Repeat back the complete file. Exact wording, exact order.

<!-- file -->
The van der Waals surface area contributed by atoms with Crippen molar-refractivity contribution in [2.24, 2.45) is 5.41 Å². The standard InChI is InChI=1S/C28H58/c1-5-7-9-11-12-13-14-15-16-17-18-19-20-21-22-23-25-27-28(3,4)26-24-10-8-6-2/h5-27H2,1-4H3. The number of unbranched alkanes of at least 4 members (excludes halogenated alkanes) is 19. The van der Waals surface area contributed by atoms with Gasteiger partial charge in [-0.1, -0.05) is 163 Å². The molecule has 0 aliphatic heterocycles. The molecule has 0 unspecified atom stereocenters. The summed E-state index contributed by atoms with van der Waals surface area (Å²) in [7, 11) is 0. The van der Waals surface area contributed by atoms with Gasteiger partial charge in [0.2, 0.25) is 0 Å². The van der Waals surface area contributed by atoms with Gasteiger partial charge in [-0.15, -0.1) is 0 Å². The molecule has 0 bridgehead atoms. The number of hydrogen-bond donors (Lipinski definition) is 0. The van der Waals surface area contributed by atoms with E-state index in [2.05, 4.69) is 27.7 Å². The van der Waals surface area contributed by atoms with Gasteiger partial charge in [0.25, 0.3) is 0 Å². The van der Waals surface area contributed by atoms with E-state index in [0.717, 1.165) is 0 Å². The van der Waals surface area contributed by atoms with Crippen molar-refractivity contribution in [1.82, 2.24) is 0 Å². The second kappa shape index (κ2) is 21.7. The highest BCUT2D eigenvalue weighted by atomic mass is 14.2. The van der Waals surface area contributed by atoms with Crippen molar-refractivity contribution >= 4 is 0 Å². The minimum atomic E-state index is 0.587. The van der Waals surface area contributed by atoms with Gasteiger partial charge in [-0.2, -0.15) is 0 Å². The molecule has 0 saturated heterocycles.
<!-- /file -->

The van der Waals surface area contributed by atoms with Crippen molar-refractivity contribution in [2.24, 2.45) is 5.41 Å². The standard InChI is InChI=1S/C28H58/c1-5-7-9-11-12-13-14-15-16-17-18-19-20-21-22-23-25-27-28(3,4)26-24-10-8-6-2/h5-27H2,1-4H3. The number of unbranched alkanes of at least 4 members (excludes halogenated alkanes) is 19. The van der Waals surface area contributed by atoms with Gasteiger partial charge in [-0.1, -0.05) is 163 Å². The molecule has 0 aliphatic heterocycles. The molecule has 0 unspecified atom stereocenters. The summed E-state index contributed by atoms with van der Waals surface area (Å²) in [7, 11) is 0. The van der Waals surface area contributed by atoms with Gasteiger partial charge in [0.2, 0.25) is 0 Å². The van der Waals surface area contributed by atoms with Gasteiger partial charge in [-0.15, -0.1) is 0 Å². The molecule has 0 bridgehead atoms. The number of hydrogen-bond donors (Lipinski definition) is 0. The van der Waals surface area contributed by atoms with E-state index in [2.05, 4.69) is 27.7 Å². The van der Waals surface area contributed by atoms with Gasteiger partial charge in [0.25, 0.3) is 0 Å². The van der Waals surface area contributed by atoms with E-state index in [0.717, 1.165) is 0 Å². The van der Waals surface area contributed by atoms with Crippen molar-refractivity contribution in [1.82, 2.24) is 0 Å². The second kappa shape index (κ2) is 21.7. The highest BCUT2D eigenvalue weighted by atomic mass is 14.2. The van der Waals surface area contributed by atoms with Crippen molar-refractivity contribution >= 4 is 0 Å². The minimum atomic E-state index is 0.587. The van der Waals surface area contributed by atoms with Gasteiger partial charge in [-0.2, -0.15) is 0 Å². The molecule has 0 saturated heterocycles.